Meaning of Fraud : Mere silence as to facts likely to affect the willingness of a person to enter into a contract is not fraud, unless the circumstances of the case are such that, regard being had to them, it is the duty of the person keeping silence to speak, or unless his silence is, in itself, equivalent to speech.
Mere silence is not fraud : A party to the contract is under no obligation to disclose the whole truth to the other party. ‘Caveat Emptor’ i.e. let the purchaser beware is the rule applicable to contracts. There is no duty to speak in such cases and silence does not amount to fraud. Similarly there is no duty to disclose facts which are within the knowledge of both the parties.
Effect of Fraud upon validity of a contract : When the consent to an agreement in caused by the fraud, the contract is voidable at option of the party defrauded and he has the remedies that, He can rescind the contract within a reasonable time, He can sue for damages, and He can insist on the performance of the contract on the condition that he shall be put in the position in which he would have been had the representation made been true.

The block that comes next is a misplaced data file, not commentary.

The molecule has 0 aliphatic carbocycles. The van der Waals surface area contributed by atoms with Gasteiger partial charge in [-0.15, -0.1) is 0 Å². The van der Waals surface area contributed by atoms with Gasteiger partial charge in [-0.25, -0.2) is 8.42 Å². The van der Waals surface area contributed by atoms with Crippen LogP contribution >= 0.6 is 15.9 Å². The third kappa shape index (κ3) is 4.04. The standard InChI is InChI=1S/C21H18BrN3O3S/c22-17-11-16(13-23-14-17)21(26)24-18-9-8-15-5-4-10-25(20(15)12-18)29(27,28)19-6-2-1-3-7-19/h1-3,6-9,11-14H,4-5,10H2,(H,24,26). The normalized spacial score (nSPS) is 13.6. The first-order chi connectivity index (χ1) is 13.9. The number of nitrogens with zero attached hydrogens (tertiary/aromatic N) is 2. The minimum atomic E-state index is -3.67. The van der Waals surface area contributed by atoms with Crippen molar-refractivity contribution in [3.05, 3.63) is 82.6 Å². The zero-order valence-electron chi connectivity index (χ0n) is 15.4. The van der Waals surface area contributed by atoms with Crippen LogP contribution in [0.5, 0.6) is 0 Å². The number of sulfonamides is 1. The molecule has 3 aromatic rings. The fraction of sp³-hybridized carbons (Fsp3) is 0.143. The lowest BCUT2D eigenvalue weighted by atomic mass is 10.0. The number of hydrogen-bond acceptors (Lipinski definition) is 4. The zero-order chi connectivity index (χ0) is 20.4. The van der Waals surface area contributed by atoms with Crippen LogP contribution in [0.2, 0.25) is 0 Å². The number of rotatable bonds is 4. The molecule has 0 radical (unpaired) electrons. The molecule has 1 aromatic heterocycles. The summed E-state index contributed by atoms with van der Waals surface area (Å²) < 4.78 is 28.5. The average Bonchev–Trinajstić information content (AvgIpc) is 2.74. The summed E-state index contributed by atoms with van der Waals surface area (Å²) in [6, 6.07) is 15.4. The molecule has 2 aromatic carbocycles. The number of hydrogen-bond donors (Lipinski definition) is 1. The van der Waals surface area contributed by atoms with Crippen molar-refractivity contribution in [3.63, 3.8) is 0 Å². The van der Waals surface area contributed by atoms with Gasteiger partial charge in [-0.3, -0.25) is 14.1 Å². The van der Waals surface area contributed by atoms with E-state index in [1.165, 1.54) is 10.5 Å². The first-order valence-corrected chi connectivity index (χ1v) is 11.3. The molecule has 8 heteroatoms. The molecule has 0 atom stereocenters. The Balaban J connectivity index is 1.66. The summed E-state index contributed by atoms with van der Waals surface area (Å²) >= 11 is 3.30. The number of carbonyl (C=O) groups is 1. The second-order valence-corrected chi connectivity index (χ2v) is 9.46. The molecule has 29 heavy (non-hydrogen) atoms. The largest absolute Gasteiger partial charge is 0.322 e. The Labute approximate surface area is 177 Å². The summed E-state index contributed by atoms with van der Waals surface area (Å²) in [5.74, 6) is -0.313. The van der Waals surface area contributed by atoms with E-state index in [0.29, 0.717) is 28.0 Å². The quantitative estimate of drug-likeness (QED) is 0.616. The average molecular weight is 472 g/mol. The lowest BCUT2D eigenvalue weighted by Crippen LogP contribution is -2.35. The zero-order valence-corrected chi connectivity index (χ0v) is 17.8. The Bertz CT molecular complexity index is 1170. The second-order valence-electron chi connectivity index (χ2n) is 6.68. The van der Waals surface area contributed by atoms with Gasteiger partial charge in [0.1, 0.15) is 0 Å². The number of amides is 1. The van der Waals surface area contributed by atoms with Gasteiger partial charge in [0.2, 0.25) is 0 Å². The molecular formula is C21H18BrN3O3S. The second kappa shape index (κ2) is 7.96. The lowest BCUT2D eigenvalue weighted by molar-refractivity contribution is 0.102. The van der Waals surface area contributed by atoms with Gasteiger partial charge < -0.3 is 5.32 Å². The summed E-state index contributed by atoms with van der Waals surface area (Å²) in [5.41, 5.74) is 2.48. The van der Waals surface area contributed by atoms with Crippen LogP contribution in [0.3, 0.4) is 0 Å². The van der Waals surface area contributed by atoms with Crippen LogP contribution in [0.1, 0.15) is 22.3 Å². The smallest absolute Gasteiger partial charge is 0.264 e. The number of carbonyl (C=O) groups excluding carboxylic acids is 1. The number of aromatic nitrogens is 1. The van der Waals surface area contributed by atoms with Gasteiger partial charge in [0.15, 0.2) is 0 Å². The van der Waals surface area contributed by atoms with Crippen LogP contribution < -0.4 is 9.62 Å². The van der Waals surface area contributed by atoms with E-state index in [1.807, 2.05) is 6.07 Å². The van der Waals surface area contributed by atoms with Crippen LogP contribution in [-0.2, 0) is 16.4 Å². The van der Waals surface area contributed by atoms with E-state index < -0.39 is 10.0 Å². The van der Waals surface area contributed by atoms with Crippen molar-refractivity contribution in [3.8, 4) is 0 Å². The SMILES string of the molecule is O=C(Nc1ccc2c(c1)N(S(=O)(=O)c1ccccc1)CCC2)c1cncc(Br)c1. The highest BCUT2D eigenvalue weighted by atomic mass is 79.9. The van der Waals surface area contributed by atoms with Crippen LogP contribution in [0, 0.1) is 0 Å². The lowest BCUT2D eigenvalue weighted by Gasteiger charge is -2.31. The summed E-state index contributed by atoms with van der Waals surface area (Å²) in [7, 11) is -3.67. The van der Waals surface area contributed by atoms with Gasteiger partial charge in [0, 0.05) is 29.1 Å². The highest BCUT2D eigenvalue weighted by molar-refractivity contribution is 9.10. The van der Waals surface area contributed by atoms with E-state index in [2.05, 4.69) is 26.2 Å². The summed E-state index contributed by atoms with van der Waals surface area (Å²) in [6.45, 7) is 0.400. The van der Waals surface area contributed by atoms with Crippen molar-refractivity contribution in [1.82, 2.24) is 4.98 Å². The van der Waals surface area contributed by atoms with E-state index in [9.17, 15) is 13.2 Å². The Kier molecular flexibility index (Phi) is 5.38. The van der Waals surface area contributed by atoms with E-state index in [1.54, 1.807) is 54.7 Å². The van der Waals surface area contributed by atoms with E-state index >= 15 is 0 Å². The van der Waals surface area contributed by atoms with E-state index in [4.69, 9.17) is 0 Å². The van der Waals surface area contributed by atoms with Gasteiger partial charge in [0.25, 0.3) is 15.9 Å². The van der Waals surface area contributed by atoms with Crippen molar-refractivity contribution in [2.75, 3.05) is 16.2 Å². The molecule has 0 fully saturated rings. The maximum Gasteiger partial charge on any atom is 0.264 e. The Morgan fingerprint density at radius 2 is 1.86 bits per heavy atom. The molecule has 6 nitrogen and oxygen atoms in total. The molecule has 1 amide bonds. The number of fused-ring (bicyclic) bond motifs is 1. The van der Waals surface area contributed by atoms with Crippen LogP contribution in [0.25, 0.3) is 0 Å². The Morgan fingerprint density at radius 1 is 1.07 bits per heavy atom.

Silence Is Fraud:
Duty of person to speak : Where the circumstances of the case are such that it is the duty of the person observing silence to speak. For example, in contracts of uberrimae dei (contracts of utmost good faith).
Fiduciary Relationship : Here, the person in whom confidence is reposed is under a duty to act with utmost good faith and make full disclosure of all material facts concerning the agreement, known to him.
Contracts of Insurance : In contracts of marine, re and life insurance, there is an implied condition that full disclosure of material facts shall be made, otherwise the insurer is entitled to avoid the contract.
Contracts of marriage: Every material fact must be disclosed by the parties to a contract of marriage.
Contracts of family settlement: These contracts also require full disclosure of material facts within the knowledge of the parties.
Share Allotment contracts : Persons issuing ‘Prospectus’ at the time of public issue of shares/ debentures by a joint stock company have to disclose all material facts within their knowledge.
Where the silence itself is equivalent to speech : For example, A says to B “If you do not deny it, I shall assume that the horse is sound.” A says nothing. His silence amounts to speech